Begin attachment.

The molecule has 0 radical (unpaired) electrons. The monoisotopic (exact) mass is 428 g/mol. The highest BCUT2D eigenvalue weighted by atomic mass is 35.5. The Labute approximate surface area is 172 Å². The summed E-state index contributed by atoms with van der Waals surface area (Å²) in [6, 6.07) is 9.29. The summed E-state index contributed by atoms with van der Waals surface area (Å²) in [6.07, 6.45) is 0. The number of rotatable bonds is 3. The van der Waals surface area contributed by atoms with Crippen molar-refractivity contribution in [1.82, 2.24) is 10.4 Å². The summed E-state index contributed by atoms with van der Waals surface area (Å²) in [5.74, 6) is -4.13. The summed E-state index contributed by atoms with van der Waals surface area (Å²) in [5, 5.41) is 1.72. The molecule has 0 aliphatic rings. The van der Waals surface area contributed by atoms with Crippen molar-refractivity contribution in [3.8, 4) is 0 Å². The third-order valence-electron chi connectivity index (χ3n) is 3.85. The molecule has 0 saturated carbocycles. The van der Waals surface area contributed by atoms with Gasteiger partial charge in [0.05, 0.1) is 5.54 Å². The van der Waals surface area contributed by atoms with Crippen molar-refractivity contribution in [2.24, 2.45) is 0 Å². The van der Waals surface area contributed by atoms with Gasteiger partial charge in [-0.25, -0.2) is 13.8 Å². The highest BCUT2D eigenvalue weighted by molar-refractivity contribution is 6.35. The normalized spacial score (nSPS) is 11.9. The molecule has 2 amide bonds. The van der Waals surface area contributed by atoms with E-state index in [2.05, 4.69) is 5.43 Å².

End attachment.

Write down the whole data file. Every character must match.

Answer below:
The molecule has 0 radical (unpaired) electrons. The monoisotopic (exact) mass is 428 g/mol. The highest BCUT2D eigenvalue weighted by atomic mass is 35.5. The Labute approximate surface area is 172 Å². The summed E-state index contributed by atoms with van der Waals surface area (Å²) in [6, 6.07) is 9.29. The summed E-state index contributed by atoms with van der Waals surface area (Å²) in [6.07, 6.45) is 0. The number of rotatable bonds is 3. The van der Waals surface area contributed by atoms with Crippen molar-refractivity contribution in [1.82, 2.24) is 10.4 Å². The summed E-state index contributed by atoms with van der Waals surface area (Å²) in [5.74, 6) is -4.13. The summed E-state index contributed by atoms with van der Waals surface area (Å²) in [5, 5.41) is 1.72. The molecule has 0 aliphatic rings. The van der Waals surface area contributed by atoms with Crippen molar-refractivity contribution in [3.8, 4) is 0 Å². The third-order valence-electron chi connectivity index (χ3n) is 3.85. The molecule has 0 saturated carbocycles. The van der Waals surface area contributed by atoms with Gasteiger partial charge in [0.05, 0.1) is 5.54 Å². The van der Waals surface area contributed by atoms with Crippen molar-refractivity contribution in [2.24, 2.45) is 0 Å². The van der Waals surface area contributed by atoms with Gasteiger partial charge in [-0.25, -0.2) is 13.8 Å². The highest BCUT2D eigenvalue weighted by molar-refractivity contribution is 6.35. The normalized spacial score (nSPS) is 11.9. The molecule has 2 amide bonds. The van der Waals surface area contributed by atoms with E-state index in [2.05, 4.69) is 5.43 Å².